The Malaysian brand Perodua introduced the Bezza in 2016 as the company's first sedan, and it added a refreshed version just three years later, in 2019.
Perodua built the Bezza, in a specific trim level, as the safest car built by the Malaysian carmaker and obtained a five-star rating at the ASEAN (Asian NCAP) crash-test. While Perodua shared its underpinnings with Daihatsu and the engines were Toyota licensed, the rest of the vehicle was developed in-house by the Malaysian top-selling brand.
The 2019 version came with plenty of modifications to the bodywork. At the front, the carmaker installed LED headlights and a new front fascia. Its grille and front bumper went through a cosmetic change that brought a more aggressive styling. On the sides, the power-retractable door-mirrors with incorporated turn-signals became available as an option.
Inside the cabin, the Bezza featured a modern-looking dashboard design, with a silver trim that crossed it from door to door and a raised rim above the center stack. Its new infotainment system included a navigation system paired to Android phones only. A new addition was the front bucket-seats that offered an option for leather upholstery.
Under the hood, Perodua installed the 1.0-liter and 1.3-liter gasoline engines. While the first was paired as standard to a five-speed manual and an option for a four-speed automatic, the latter was available exclusively with an automatic transmission.
The Malaysian carmaker Perodua introduced its first sedan on the market in 2016 as a leading contender in the compact segment, and soon it won the customer's trust.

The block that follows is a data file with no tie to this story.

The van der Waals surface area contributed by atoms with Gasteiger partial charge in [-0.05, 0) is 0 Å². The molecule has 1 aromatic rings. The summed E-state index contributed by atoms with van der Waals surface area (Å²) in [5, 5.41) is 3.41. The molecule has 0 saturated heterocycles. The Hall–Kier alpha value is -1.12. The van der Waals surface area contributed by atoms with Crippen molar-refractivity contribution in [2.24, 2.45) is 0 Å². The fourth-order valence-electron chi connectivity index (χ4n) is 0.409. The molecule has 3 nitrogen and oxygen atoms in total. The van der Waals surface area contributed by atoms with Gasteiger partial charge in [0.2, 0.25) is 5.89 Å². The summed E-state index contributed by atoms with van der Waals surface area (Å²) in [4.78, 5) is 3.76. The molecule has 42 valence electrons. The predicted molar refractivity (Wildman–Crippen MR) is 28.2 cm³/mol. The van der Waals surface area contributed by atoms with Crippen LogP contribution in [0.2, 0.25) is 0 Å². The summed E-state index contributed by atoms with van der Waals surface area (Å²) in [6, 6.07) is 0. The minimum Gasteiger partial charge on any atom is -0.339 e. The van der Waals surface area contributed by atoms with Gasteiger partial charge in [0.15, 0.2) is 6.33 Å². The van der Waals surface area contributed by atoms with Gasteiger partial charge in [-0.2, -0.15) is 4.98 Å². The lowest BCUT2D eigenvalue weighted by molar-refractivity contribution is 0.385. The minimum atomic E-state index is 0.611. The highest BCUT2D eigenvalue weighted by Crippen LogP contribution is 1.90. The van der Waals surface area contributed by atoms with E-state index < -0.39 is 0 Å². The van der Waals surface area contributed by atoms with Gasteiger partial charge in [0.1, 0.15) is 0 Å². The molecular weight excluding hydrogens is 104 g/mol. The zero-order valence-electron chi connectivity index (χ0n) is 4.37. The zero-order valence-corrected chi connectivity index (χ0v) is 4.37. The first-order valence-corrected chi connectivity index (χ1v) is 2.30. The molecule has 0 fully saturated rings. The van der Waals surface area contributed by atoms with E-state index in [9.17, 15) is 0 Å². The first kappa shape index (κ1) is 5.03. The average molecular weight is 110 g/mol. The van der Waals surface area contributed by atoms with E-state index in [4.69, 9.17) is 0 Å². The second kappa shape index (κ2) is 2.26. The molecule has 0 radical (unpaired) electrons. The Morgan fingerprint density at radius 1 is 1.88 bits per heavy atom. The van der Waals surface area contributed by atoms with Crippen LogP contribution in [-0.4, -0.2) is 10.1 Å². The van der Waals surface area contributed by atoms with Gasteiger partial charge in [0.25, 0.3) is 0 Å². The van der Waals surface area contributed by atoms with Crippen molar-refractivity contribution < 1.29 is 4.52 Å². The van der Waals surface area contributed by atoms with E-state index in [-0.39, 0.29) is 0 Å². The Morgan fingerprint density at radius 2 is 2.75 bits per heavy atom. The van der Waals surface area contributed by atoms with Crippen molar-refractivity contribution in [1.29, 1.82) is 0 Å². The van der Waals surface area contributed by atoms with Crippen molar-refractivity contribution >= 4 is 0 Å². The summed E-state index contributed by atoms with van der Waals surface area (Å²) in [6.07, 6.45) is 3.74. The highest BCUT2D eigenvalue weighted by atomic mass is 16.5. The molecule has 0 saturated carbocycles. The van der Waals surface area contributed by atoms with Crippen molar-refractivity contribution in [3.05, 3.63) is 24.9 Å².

Perodua was still a young carmaker when it introduced its first sedan, the Bezza. It aimed at the family sedan customers. Its low price, good features, and trustworthy Toyota engines and platform made it a region's sales winner.
The car's styling was more aggressive than its performance figures, but that didn't matter that much as long as it looked good in the parking lot. At the front, it offered a wide lower grille in the bumper, with fog lights on the sides. Its angled headlights flanked a grille decorated with chromed slats at the top and middle. In the back, Perodua installed corner-mounted taillights that didn't cross to the trunk's lid.
Inside, it was roomy enough for five passengers but with limited legroom for the rear ones, depending on how tall the front occupants were. Perodua installed a modern-looking dashboard with curved surfaces on top and a horizontal chromed line that separated the upper and lower areas. The carmaker installed the infotainment unit on the upper side as an option and the HVAC controls at the bottom on the center stack.
Depending on the trim level, the car was available with a 1.0-liter and a 1.3-liter Toyota-licensed engine. Both were paired to a five-speed manual. An electronically controlled four-speed automatic gearbox was on the options list.